Today is International Holocaust Remembrance Day also referred to at the International Day in Memory of the Victims of the Holocaust. January 27th was chosen to commemorate the date when the Auschwitz concentration camp was liberated by the Red Army in 1945.
At the request of Australia, Canada, Israel, the Russian Federation and the United States, United Nations Resolution 60/7 urged every member nation of the U.N. to honor the memory of Holocaust victims, “one third of the Jewish people, along with countless members of other minorities,” and encourages the development of educational programs about Holocaust history to help prevent future acts of genocide. It rejects any denial of the Holocaust as an event and condemns all manifestations of religious intolerance, incitement, harassment or violence against persons or communities based on ethnic origin or religious belief. It also calls for actively preserving the Holocaust sites that served as Nazi death camps, concentration camps, forced labor camps and prisons, as well as for establishing a U.N. program of outreach and mobilization of society for Holocaust remembrance and education.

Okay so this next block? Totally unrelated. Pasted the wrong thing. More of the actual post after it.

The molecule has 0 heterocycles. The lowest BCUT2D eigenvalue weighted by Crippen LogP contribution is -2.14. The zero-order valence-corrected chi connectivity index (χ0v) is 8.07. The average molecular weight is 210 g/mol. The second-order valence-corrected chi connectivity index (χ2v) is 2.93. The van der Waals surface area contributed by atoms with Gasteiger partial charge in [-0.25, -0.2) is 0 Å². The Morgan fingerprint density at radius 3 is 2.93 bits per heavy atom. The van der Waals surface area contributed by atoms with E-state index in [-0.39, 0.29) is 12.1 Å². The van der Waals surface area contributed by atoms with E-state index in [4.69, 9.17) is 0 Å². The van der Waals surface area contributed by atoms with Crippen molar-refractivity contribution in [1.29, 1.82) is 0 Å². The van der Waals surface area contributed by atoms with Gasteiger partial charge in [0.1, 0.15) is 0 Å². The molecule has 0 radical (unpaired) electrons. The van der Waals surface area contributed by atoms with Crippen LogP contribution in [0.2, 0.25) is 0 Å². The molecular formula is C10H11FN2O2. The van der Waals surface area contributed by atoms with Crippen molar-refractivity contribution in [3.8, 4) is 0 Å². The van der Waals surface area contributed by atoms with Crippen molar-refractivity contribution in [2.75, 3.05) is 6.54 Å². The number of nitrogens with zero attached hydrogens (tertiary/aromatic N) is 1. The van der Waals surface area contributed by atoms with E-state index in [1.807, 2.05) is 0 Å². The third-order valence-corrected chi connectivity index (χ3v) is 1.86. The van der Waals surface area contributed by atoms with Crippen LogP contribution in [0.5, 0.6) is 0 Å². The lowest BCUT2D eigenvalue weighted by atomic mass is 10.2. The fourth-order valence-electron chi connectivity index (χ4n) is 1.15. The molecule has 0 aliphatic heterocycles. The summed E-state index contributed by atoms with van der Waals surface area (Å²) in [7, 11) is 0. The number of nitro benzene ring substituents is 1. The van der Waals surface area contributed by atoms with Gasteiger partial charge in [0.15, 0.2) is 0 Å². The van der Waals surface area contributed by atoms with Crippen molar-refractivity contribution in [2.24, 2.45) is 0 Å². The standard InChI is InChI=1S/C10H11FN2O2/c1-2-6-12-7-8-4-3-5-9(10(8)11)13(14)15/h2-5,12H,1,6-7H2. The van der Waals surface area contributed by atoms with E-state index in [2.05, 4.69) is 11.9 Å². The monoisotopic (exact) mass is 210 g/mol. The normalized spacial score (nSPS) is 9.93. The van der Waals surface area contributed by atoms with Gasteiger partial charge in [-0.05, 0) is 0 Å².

Today, and every day, we remember with reverence the 6,000,000 Jews and the millions of other victims murdered by the Nazi regime, and honor the survivors and heroes of this darkest chapter in human history.
As the years pass and the events of the Shoah become more distant, we bear the awesome responsibility of meaningfully conveying the memory and legacy of the Holocaust to new generations.
It is the reason that the Federation recently sponsored the return of the Hate Ends Now-Cattle Car exhibit with a focus on high school-age children;
It is the reason why children and grandchildren of survivors addressed the student body at St Vincent’s Academy this past week;
It is the reason why the Federation Board of Governors created the Sherry Dolgoff Holocaust Art & Writing Contest Fund as a testament to Sherry’s commitment to educate and advocate on the issues associated with intolerance, xenophobia, hate, and bias;
It is the reason we sponsor the annual reading of child Shoah victims’ names every Yom Hashoah.
Remembrance is one of our most sacred obligations.
With antisemitism on the rise throughout the world, the lessons of the Holocaust are more important than ever.